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7 Reasons Entrepreneurs Don’t Meet Their Potential

No one ever said being an entrepreneur is easy. Creating your own business and career path is tough—and succeeding in this lifestyle seems to require an elusive mix of traits.

After all, most of the entrepreneurs I know are intelligent. They are hardworking and usually at the top of their given field. However, all too often I’ve watched these smart people go from thriving in the workplace to struggling as a business owner.

Here are seven key reasons why some entrepreneurs fail to live up to their potential, while others make it big.

1. They don’t have a passion for running a business. Passion is usually not in short supply with entrepreneurs; however, this doesn’t mean that all entrepreneurs have a passion for what’s needed. Many times, people have tremendous passion for their product, service or technology—but this doesn’t necessarily translate into a passion for managing a company. Running a business doesn’t just mean developing a product; it takes sales, dealing with customers (and investors), finding partners, managing employees, vendors and more.

2. They need to please. Kindness is a wonderful trait—and one that we need more of in business today. However, a relentless need to please can be detrimental to the entrepreneur. People with this tendency often overextend themselves in the workplace and bend over backwards for others. In short, it’s hard to achieve your own goals when you’re constantly focused on trying to make everyone else in the room happy.

To succeed as an entrepreneur, you’ll need to recognize the difference between being generous (i.e. wanting to help a customer or colleague) and wanting to avoid conflict and disappoint others.

3. They can’t work without a playbook. When you run your own business, you call the shots. This can be both a blessing and a curse. To thrive in this environment you’ll need to feel comfortable navigating some unchartered, and often rocky, waters. You’ll need to be confident making decisions on the fly and setting your own course without any instructions. If these aren’t your strengths right now, you’ll need to learn them fast.

4. They fear failure. If you’re scared of failing, you’re probably playing it too safe as an entrepreneur. Fear of failure is one of the strongest forces holding people back from their potential. If you fall into this category, you’ve learned that it’s easier to slide along with the status quo than to take that important first step.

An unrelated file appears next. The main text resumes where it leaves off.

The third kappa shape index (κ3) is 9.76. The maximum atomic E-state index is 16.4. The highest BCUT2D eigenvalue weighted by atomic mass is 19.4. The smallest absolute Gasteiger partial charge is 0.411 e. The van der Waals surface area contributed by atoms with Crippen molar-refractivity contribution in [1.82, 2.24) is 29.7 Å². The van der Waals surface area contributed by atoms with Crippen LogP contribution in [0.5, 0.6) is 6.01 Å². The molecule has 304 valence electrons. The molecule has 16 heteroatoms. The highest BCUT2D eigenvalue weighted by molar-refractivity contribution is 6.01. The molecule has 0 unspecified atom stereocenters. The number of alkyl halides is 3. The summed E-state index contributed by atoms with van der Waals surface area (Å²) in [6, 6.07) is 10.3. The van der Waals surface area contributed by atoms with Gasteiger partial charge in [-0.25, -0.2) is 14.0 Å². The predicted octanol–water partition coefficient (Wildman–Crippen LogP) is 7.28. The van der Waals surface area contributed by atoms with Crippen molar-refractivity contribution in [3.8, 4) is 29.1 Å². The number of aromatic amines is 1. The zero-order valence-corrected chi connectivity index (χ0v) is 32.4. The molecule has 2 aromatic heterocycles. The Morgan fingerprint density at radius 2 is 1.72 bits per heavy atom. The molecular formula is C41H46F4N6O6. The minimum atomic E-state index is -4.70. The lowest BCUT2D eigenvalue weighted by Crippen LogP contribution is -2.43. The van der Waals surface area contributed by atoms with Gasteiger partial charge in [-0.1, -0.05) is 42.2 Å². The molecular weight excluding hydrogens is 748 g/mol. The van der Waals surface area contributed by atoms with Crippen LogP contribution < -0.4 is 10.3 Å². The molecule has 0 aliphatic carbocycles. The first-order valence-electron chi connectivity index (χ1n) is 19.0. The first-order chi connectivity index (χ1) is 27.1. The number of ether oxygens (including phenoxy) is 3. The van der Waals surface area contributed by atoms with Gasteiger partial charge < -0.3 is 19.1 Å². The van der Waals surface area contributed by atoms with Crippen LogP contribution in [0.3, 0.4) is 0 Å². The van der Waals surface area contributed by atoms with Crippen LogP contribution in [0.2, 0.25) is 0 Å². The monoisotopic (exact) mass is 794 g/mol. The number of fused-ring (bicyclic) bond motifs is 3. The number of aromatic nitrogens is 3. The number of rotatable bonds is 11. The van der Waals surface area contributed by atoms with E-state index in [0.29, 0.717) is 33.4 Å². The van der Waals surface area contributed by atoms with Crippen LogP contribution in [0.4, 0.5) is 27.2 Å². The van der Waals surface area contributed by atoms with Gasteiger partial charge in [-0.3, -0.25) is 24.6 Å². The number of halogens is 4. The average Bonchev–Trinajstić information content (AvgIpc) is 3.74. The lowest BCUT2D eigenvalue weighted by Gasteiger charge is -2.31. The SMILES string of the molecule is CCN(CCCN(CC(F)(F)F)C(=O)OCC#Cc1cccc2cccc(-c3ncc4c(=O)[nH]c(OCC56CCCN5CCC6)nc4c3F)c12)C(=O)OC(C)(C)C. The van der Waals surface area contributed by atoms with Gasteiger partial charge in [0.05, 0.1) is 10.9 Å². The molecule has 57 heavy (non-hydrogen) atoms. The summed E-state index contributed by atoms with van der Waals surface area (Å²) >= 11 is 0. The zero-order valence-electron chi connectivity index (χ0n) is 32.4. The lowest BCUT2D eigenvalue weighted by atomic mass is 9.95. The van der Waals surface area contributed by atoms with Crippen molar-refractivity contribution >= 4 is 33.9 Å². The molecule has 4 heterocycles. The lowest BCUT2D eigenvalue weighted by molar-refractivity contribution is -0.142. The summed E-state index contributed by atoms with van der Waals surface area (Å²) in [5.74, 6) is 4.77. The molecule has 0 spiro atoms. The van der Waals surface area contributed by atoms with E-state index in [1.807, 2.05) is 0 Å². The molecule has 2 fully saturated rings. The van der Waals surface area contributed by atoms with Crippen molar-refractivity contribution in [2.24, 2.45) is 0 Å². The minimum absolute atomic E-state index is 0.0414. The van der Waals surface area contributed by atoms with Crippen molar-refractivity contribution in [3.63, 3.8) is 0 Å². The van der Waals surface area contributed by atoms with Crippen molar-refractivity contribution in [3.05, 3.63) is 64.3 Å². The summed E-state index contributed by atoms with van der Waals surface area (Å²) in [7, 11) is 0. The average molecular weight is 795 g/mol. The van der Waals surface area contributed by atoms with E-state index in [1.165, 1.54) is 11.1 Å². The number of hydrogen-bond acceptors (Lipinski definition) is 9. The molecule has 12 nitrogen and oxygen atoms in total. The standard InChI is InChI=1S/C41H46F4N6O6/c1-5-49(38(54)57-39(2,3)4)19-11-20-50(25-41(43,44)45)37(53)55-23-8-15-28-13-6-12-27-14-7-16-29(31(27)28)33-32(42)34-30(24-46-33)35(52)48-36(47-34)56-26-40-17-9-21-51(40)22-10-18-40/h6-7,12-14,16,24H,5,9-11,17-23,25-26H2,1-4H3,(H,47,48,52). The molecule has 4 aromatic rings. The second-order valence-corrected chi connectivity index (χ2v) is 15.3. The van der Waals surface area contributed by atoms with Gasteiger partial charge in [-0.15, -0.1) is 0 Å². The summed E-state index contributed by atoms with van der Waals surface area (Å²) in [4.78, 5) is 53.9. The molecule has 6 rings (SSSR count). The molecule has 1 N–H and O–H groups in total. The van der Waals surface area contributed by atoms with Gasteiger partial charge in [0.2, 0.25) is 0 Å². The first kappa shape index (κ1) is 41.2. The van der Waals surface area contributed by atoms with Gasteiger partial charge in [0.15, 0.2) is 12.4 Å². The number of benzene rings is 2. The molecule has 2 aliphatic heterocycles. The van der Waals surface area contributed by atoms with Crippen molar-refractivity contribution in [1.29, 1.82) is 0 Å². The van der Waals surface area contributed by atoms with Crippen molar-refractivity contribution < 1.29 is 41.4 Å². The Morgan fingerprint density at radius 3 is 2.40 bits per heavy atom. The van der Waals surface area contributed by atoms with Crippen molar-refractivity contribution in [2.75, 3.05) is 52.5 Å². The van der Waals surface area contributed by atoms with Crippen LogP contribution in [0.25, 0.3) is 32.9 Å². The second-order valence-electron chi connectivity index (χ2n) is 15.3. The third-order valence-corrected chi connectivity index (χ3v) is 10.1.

But for successful entrepreneurs, failure is practically a rite of passage. In business, like in life, there are valuable lessons to be learned in each failure. And a failure in one business venture is far from the final conclusion to the overall story. If you find yourself nervous about what might happen, think about all the opportunities and possibilities you leave behind by not ever trying. Trying (no matter what the outcome) is your first step toward success.

5. They’re overloaded with busywork. With all of today’s digital chatter, it’s easier than ever to lose control of one’s schedule and goals. After all, we’re bombarded with e-mails, tweets and phone calls—each one expecting a real-time response. In this environment, one could spend an entire day doing a lot, while accomplishing very little.

Savvy entrepreneurs know how to stay focused on their priorities in the face of these distractions. They understand how to manage and lead their time, rather than simply react to issues and requests as they come in.

6. They can’t get past temporary disappointment. When you’re passionate about what you do, it’s hard not to take each rejection personally. And entrepreneurs get a lot of bad news—rejection from investors or an incubator program, a lost sale or a lackluster blog review. If you spend time dwelling on the rejection or feeling bitter, you’re just wasting your time. To succeed as an entrepreneur, you’ll need to learn how to take each rejection as an opportunity to learn, as well as realize that it’s not the twenty “no’s” but that one “yes” that matters.

7. They care more about the product than their customers. Don’t get me wrong, it’s critically important to be passionate about whatever product or service your company provides. However, a successful company is even more passionate about solving customer needs. To make it as an entrepreneur, you’ve got to stay focused on your customers what are they looking for, what would help them and how can you make a difference). By being too inwardly focused on your own products, you may miss out on key opportunities in the market.

Last but not least, being an entrepreneur is not easy. You’ve got to feel strongly about what you’re doing and enjoy the ride (including the ups and downs).

Original content written and published by Nellie Akalp for AMEX Open Forum.

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Nellie Akalp

Nellie Akalp

Nellie Akalp is a passionate entrepreneur, small business advocate and mother of four. As CEO of CorpNet.com, a legal document preparation filing service, Nellie helps entrepreneurs start a business, Incorporate, Form an LLC, set up Sole Proprietorships (DBAs) and maintain a business in compliance with state filing requirements for a new or existing business.

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